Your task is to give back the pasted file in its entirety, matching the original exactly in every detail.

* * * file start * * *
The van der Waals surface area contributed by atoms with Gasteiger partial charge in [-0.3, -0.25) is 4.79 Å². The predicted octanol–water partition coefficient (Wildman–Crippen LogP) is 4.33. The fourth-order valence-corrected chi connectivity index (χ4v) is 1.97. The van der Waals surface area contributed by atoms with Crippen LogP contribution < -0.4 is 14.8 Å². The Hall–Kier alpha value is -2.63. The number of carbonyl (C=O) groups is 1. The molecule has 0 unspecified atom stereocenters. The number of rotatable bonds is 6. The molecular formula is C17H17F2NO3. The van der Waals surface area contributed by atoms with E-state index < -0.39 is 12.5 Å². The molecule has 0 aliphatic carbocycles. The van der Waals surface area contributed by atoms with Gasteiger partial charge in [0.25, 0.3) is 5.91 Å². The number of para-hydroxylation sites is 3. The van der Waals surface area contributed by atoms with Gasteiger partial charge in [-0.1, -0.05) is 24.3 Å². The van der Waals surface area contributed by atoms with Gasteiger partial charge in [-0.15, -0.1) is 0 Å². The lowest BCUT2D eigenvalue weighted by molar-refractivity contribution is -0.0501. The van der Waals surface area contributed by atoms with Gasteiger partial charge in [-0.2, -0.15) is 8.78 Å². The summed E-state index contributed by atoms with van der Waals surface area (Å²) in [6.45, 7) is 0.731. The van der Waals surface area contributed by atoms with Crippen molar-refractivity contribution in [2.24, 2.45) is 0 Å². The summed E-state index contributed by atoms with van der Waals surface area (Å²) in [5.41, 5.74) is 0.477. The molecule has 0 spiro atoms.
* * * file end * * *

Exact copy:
The van der Waals surface area contributed by atoms with Gasteiger partial charge in [-0.3, -0.25) is 4.79 Å². The predicted octanol–water partition coefficient (Wildman–Crippen LogP) is 4.33. The fourth-order valence-corrected chi connectivity index (χ4v) is 1.97. The van der Waals surface area contributed by atoms with Crippen LogP contribution < -0.4 is 14.8 Å². The Hall–Kier alpha value is -2.63. The number of carbonyl (C=O) groups is 1. The molecule has 0 unspecified atom stereocenters. The number of rotatable bonds is 6. The molecular formula is C17H17F2NO3. The van der Waals surface area contributed by atoms with E-state index < -0.39 is 12.5 Å². The molecule has 0 aliphatic carbocycles. The van der Waals surface area contributed by atoms with Gasteiger partial charge in [0.25, 0.3) is 5.91 Å². The number of para-hydroxylation sites is 3. The van der Waals surface area contributed by atoms with Gasteiger partial charge in [-0.1, -0.05) is 24.3 Å². The van der Waals surface area contributed by atoms with Gasteiger partial charge in [-0.15, -0.1) is 0 Å². The lowest BCUT2D eigenvalue weighted by molar-refractivity contribution is -0.0501. The van der Waals surface area contributed by atoms with Gasteiger partial charge in [-0.2, -0.15) is 8.78 Å². The summed E-state index contributed by atoms with van der Waals surface area (Å²) in [6.45, 7) is 0.731. The van der Waals surface area contributed by atoms with Crippen molar-refractivity contribution in [2.24, 2.45) is 0 Å². The summed E-state index contributed by atoms with van der Waals surface area (Å²) in [5.41, 5.74) is 0.477. The molecule has 0 spiro atoms.